By Mike Joubert 21 August 2020


The Velvet 5G smartphone sees LG deviating from its G series look by sending the design into a sleeker direction. At just under R12k the phone might just be a hit, although it’s far from only bullseyes. After a few weeks with the Velvet, here’s what stood out. 


Retailing at below R12k, the LG Velvet offers something that few phones at that price-point can – 5G. I used it on MTN’s new 5G network in Johannesburg, and if you find yourself in the right spot, the phone can achieve download speeds of up to 145 Mpbs. Great for lagless video or GIFs, you can also tether your notebook to this super-fast phone. But it will chow through your mobile data faster than our politicians through a PPE contract.

Having said that, Huawei recently introduced the Huawei P40 lite 5G which retails under R10k, although without Google thanks to the US ban. Expect more mid-range 5G phones soon.

Sleek design

The LG Velvet is an extremely sleek looking device, with its rounded edges and slim bezel. The 6.8” P-OLED Cinematic FullVision (2460 x 1080, 395 ppi) with its 20.5:9 ratio offers a narrow feel in hand, and at 7.9 mm thick you can’t blame the smartphone for being happy to see someone.

While sleek in looks, the Velvet is also sleek in nature and I had to be careful where I put it since the phone tends to slip down from surfaces if it’s even a bit skew.

Good, but not the best

LG did not skimp on the insides but also didn’t include the latest and greatest. The Velvet has Qualcomm’s Snapdragon 765G 5G Mobile Platform under the hood, alongside 6 GB of RAM and 128 GB of storage space, expandable via microSD card. 

It further includes Android 10 alongside a 4300 mAh battery that will help you into the late hours of the evening, but less so with the dual screen (see below) in use.


This phone is LOUD in volume and LG punts its 3D Sound Engine that applies ideal audio settings depending if you are watching news or movies or listening to tunes. That said, it does not include Quad DAC as we’ve seen on other LG units, which will make audiophiles frown.  

LG has always been one of the first to integrate wide-angle lenses on their phones and you can once again go landscape hunting on the Velvet with an 8 MP wide lens, or the 48 MP standard camera.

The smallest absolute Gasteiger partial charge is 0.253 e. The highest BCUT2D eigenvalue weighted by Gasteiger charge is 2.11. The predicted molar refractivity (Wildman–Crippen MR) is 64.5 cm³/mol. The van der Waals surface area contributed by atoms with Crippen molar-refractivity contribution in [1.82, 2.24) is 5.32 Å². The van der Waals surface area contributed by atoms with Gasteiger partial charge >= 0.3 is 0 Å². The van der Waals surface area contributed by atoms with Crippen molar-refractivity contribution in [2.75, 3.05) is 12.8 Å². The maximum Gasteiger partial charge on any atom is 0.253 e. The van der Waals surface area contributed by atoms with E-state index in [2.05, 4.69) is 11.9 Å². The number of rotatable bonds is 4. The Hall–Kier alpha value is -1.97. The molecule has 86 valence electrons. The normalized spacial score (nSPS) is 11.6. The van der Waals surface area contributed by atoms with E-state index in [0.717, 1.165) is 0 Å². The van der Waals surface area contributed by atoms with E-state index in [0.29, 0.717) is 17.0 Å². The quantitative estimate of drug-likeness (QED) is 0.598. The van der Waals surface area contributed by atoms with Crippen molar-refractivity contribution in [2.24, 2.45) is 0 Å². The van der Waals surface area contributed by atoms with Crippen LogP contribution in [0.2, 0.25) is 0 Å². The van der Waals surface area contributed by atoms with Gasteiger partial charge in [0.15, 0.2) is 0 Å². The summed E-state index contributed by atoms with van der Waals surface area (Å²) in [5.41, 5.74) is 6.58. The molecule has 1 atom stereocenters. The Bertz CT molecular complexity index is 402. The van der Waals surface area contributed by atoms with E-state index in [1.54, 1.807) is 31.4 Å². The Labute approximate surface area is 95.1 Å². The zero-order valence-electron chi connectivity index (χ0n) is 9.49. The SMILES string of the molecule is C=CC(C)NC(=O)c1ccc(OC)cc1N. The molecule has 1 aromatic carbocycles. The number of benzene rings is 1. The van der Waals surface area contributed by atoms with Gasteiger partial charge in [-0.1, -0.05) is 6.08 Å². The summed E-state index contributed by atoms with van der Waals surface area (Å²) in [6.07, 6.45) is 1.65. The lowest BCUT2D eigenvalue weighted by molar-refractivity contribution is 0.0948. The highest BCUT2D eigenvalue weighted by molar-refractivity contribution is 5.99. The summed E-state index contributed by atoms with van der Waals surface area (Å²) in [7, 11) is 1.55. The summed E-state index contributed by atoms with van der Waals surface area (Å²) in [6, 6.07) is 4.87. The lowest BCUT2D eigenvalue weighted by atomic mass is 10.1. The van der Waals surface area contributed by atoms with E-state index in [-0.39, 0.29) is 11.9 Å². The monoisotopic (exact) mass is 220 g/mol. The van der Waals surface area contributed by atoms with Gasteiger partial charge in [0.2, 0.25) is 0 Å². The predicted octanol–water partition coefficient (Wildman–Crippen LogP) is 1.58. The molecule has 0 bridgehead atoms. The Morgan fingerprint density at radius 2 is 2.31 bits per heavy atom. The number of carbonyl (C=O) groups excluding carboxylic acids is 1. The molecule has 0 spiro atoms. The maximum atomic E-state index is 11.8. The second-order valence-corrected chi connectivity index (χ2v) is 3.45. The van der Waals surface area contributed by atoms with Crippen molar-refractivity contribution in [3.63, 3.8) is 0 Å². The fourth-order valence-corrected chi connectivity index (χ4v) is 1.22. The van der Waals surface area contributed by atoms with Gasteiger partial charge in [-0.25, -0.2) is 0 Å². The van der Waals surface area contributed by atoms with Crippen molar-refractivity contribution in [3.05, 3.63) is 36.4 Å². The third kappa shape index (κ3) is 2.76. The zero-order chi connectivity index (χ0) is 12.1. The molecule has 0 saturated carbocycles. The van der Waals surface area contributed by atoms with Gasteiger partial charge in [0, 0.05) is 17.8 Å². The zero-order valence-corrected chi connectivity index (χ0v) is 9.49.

Sometimes a smartphone camera just has that something special, such as the Huawei P20. The Velvet is not so lucky and photos taken were never quite what I thought they would be. Whether it be the light measurements the Velvet based aperture on, or the colour algorithms, but my images never seem to get that pop that modern smartphones can produce. 

For videographers there’s a Steady Cam feature that does a lot to smooth out the shaking when using the video camera, although it drops the quality of video recorded. Further video features on the Velvet include manual changing of recording speed and Voice Bokeh, which helps separate voices from background noise.

Dual Screen

A few years back (2016 to be precise), LG released the modular G5 flagship. This phone offered a number of ways to power-up the unit via extra “Friends”, such as Hi-Fi Plus speakers and Cam Plus camera control that plugged into the device. Now, with the optional P-Oled Multitasking Dual Screen you can effectively turn the Velvet into a dual-screen device by slotting it into a plastic case that has a 6.8” FullVision (2460 x 1080 pixel) screen on the left-hand side. On the outside there is a 2.1” mono screen for notifications and time.

The extra screen allows you to, for example, have Instagram open on the one side, with WhatsApp on the other. There is also a wide view option for certain Google apps, including Chrome, which then spreads the browser over both screens, albeit with a large bezel gap in the middle. LG has preloaded a few dual-screen games too, including Modern Combat 5 and Asphalt 9.

I’m in two minds on the added screen since it adds a fair amount of thickness to the unit which means a bulky pocket if you’re not carrying it in a man bag or purse. Also, while easy to get it into the plastic casing, taking the Velvet out involves putting a fair amount of pressure on the casing and phone, which I can’t believe will be good over a two-year period.

When the phone is in the casing you also need a little clip-on charger adaptor to connect to your USB Type C charger, which can get lost when travelling with the device. Does the R4 300 justify the Multitasking Dual Screen? Not for me, the cons in extra weight outweighs the pros, and I never really had a great user experience. 

Final thoughts

At R11 800, the LG Velvet 5G is pushing the top of the midrange market, still below the R20k we see for some flagships. What it has going for itself is 5G, although competition for cheaper solutions in the 5G space, such as the Huawei P40 lite 5G, will soon start crowding the market.

The Velvet’s new look is impressive and the sleekness of this metal design and rounded edges will win new users for LG. That said, LG disappoints with the cameras on the Velvet, and I expected more from the brand since their previous phones were strong in this department. It's a decent smartphone that will serve its master well, but ultimately the Velvet lacks that something special to make it a fan favourite. 

Beautiful design, decent onboard speakers, 5G, great screen
Very slippery, camera could do better

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